Chicken and sweet corn soup

Last week I posted a photo of a pot of soup that I’d made for my house for lunch. It must’ve looked pretty good because a few of Lex’s workmates came up and asked her  if she’d just made it. To which she could only reply, ‘Uh no, I’m here at work – with you?’, then later told me off for not putting my name after my social media posts. It probably doesn’t help that we have identical soup pots. We also received a few requests for the soup recipe, so here you go.

I wrote on my original Instagram and Facebook post that my flatmates always used to know when I was unwell because a pot of chicken and sweet corn soup would appear on the stove, but I also used to make it when I was feeling homesick, along with plain steamed rice, fried dace and chilli infused tofu. I find my favourite comfort food is usually the simplest and easiest to make, which for me, is a comfort in itself. This soup is one from when many moons ago, Mum decided I needed a few basic meals to have under my belt. She wrote the original version in my old high school cooking book which didn’t include chicken as I was about sixteen and going through a stage where I was funny about eating it. I’m nearly 34 and still a bit funny about eating chicken, but I do prefer the recipe with it.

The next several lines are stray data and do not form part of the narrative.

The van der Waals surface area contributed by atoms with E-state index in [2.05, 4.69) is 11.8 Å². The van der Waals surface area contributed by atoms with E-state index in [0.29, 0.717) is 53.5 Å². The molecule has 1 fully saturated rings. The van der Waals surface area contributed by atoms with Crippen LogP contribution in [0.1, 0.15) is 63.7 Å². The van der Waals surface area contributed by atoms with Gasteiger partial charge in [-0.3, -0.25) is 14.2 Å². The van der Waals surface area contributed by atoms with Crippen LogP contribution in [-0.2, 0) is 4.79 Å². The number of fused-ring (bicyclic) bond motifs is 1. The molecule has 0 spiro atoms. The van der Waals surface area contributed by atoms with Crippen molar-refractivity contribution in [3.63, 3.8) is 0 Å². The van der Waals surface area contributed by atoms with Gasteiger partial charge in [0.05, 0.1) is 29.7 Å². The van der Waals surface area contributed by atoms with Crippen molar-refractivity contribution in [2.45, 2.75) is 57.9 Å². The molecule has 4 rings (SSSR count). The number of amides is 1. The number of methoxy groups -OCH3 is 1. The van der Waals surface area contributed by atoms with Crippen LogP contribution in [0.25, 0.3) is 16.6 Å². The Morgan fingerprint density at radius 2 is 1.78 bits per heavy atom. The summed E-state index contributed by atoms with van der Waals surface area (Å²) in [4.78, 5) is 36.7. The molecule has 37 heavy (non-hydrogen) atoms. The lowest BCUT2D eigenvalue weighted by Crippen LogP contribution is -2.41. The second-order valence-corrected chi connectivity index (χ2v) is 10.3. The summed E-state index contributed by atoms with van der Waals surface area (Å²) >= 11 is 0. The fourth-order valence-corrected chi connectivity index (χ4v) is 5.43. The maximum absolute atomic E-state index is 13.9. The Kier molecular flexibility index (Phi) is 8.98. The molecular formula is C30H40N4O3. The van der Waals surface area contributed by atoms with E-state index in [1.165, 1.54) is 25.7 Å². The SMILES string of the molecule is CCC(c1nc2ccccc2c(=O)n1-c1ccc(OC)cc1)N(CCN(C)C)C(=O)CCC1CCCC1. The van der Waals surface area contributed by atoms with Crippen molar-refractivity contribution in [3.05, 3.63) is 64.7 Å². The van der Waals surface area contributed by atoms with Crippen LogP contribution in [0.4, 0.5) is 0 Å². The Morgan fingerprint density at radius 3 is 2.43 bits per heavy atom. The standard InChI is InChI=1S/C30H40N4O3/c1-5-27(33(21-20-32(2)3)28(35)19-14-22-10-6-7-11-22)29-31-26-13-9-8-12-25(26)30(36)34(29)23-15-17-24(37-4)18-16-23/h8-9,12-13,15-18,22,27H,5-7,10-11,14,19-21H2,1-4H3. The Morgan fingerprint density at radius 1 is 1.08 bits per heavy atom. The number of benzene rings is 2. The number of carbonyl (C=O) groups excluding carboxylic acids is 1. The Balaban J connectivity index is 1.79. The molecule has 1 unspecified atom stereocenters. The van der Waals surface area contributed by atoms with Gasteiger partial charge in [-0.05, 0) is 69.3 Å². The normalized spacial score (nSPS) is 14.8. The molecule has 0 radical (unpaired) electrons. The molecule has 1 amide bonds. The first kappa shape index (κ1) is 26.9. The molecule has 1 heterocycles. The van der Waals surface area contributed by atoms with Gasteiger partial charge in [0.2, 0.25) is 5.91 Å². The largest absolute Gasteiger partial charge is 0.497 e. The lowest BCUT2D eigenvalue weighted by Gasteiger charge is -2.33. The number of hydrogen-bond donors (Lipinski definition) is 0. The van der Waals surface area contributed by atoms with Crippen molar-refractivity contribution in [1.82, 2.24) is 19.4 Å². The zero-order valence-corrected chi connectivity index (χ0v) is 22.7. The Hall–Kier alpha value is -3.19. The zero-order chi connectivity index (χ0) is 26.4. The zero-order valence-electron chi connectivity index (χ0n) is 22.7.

soup bowl

1-2 chicken thighs*
1 can creamed corn
2 cans of homemade chicken stock**
1Tbs chinese cooking wine or dry sherry
1Tbs light soy sauce
1Tbs cornflour mixed in ¼ cup of water
2 eggs lightly beaten
*or leftover shredded chicken from the homemade stock
** or substitute 2 cans of water with 1Tbs chicken stock cube

Cut the chicken thighs into strips about 4cm long, then brown them in a heavy based soup pot with a little vegetable oil and a dash of the cooking wine. Add the creamed corn, stock, rest of the cooking wine, soy sauce and bring to the boil then simmer for about 10 minutes. Add the cornflour mixture to the soup and bring to the boil, stirring constantly so the soup doesn’t lump then gently stir in the beaten eggs. Take care pouring in the eggs so you achieve thin, whispy strands of eggyness.

Mum wrote at the end of the recipe ‘add spring onion – chopped if liked’ because I didn’t like spring onion then either. But it does look pretty in a little chinese soup bowl with the bright green garnish.

The inspiring pot of soup
The inspiring pot of soup